Department of Zoology    North Carolina State University  
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  October, 2005

Two new ecologist join Department of Zoology faculty

Dr. Derek Aday, an aquatic ecologist, joined us from the Ohio State University.  Dr. Aday completed his PhD in 2002 at the University of Illinois and the Illinois Natural History Survey, then moved to a faculty position in the Department of Evolution, Ecology, and Organismal Biology at OSU before coming to NC State.  Derek’s research focuses on understanding individual life histories of fish and using that information to quantify patterns in fish populations and aquatic communities and ecosystems.  His research tends to have application to management of commercially- or recreationally-harvested species, though recent and ongoing projects have focused on conservation issues associated with protected species and habitats as well.  Current projects include quantifying latitudinal influences on individual life history strategies in different fish species, measuring stock structure and population dynamics of walleye in Lake Erie, and assessing the influence of male reproductive behaviors on bluegill population structure.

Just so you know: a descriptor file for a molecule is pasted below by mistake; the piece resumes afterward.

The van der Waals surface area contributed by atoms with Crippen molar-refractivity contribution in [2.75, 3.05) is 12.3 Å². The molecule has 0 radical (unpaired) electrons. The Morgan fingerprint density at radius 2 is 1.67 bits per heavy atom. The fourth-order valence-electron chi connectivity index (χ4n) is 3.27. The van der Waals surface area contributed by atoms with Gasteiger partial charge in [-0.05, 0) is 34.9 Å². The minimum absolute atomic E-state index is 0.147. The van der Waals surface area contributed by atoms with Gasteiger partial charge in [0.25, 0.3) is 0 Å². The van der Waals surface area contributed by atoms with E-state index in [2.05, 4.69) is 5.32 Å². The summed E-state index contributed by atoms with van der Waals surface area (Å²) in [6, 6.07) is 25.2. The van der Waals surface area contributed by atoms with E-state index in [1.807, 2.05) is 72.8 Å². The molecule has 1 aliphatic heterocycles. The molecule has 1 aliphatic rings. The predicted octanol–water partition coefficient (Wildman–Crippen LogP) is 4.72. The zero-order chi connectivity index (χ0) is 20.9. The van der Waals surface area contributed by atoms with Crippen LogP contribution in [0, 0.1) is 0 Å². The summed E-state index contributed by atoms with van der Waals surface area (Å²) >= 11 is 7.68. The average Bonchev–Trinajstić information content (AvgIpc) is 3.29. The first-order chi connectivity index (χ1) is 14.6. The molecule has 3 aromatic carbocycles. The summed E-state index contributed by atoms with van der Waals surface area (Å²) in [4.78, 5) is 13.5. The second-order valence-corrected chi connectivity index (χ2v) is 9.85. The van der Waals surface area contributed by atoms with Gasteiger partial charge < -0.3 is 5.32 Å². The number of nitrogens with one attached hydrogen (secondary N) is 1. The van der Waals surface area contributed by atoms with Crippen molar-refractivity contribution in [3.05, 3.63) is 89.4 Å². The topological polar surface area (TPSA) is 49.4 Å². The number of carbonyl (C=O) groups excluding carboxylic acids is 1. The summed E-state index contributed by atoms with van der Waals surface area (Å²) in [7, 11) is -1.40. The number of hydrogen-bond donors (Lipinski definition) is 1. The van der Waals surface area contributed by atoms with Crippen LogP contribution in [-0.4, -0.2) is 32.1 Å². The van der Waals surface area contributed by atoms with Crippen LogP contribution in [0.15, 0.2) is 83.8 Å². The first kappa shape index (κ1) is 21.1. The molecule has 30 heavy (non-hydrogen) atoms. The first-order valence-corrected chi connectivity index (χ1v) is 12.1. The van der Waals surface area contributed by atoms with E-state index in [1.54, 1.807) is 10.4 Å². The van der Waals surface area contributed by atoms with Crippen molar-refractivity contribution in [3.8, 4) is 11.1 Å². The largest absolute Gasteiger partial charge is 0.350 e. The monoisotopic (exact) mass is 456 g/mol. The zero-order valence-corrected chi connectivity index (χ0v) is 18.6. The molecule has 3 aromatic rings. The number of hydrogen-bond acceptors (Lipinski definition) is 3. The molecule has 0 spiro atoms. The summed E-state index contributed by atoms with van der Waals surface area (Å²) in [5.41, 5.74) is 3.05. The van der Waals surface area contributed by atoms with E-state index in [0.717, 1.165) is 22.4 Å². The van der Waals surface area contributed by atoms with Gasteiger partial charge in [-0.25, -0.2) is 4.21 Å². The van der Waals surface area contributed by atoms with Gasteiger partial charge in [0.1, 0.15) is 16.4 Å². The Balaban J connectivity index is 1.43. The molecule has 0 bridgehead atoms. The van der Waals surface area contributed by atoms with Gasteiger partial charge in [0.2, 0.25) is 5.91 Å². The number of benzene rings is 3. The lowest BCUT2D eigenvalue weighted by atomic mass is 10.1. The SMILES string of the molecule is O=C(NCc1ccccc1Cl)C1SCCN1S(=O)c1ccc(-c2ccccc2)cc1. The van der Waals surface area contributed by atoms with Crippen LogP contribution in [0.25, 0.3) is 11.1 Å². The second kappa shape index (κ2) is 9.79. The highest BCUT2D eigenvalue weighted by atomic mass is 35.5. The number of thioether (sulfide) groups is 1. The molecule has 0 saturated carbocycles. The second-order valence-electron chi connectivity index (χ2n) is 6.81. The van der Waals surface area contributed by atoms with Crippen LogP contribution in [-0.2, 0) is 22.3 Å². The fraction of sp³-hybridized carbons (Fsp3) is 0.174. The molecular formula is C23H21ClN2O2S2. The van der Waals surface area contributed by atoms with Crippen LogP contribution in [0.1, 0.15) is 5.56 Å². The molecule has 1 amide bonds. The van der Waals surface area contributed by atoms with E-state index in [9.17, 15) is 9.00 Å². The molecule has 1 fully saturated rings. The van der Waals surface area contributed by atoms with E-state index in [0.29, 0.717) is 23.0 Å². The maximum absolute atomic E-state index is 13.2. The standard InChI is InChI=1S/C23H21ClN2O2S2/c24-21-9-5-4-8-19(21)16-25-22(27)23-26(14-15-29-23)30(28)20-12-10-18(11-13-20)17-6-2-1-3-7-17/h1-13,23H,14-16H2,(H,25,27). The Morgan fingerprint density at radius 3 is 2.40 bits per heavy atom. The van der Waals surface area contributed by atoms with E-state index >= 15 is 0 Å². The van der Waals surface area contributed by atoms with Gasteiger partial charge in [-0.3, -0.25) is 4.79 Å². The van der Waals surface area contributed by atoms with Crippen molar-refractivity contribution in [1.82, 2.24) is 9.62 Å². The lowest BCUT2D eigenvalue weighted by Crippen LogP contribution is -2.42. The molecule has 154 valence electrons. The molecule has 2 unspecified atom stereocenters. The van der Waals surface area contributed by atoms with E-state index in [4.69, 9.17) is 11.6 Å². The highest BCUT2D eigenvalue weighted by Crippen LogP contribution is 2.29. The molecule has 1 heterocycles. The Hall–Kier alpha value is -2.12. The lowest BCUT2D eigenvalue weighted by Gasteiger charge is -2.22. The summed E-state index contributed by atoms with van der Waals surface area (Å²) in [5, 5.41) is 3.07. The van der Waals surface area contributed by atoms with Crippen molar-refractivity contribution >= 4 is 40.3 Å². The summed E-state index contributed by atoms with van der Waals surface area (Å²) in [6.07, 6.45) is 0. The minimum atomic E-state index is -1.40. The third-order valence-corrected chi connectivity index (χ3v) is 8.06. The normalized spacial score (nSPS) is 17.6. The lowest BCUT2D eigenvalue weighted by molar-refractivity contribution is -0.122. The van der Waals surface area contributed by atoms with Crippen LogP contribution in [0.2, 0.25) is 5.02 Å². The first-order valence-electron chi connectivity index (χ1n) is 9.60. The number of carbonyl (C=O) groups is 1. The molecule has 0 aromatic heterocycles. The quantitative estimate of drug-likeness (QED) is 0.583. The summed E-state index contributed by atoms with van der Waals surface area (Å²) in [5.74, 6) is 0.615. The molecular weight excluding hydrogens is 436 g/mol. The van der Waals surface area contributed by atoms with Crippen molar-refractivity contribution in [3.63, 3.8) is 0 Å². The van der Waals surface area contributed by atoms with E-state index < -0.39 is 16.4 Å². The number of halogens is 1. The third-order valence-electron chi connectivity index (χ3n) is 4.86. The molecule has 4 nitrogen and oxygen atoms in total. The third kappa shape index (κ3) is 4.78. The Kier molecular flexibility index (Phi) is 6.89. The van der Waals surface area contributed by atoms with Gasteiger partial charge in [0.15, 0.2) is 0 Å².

Dr. Rob Dunn joins the Department of Zoology following a post-doctoral position in the Department of Ecology and Evolutionary Biology at the University of Tennessee, where he was located after finishing his PhD in 2003 at the University of Connecticut.  Rob’s research focuses on ant-mediated dispersal and its effects on plant diversity, patterns of ant diversity in the Americas, and the dynamics of global extinction.  This work carries Rob to remote field locations; in November, he traveled to Australia, where he worked with his postdoc Aaron Gove to study the importance of ant species identity to dispersal distance and seed fate. Current projects of students working with Rob include, the study of the role of behavioural interactions to local patterns of diversity in ants (JP Lessard), the importance of seed morphology to seed handling by ants (Sarah Dalrymple), and the importance of long-distance dispersal for plant and ant migration during climate change (Matt Fitzpatrick).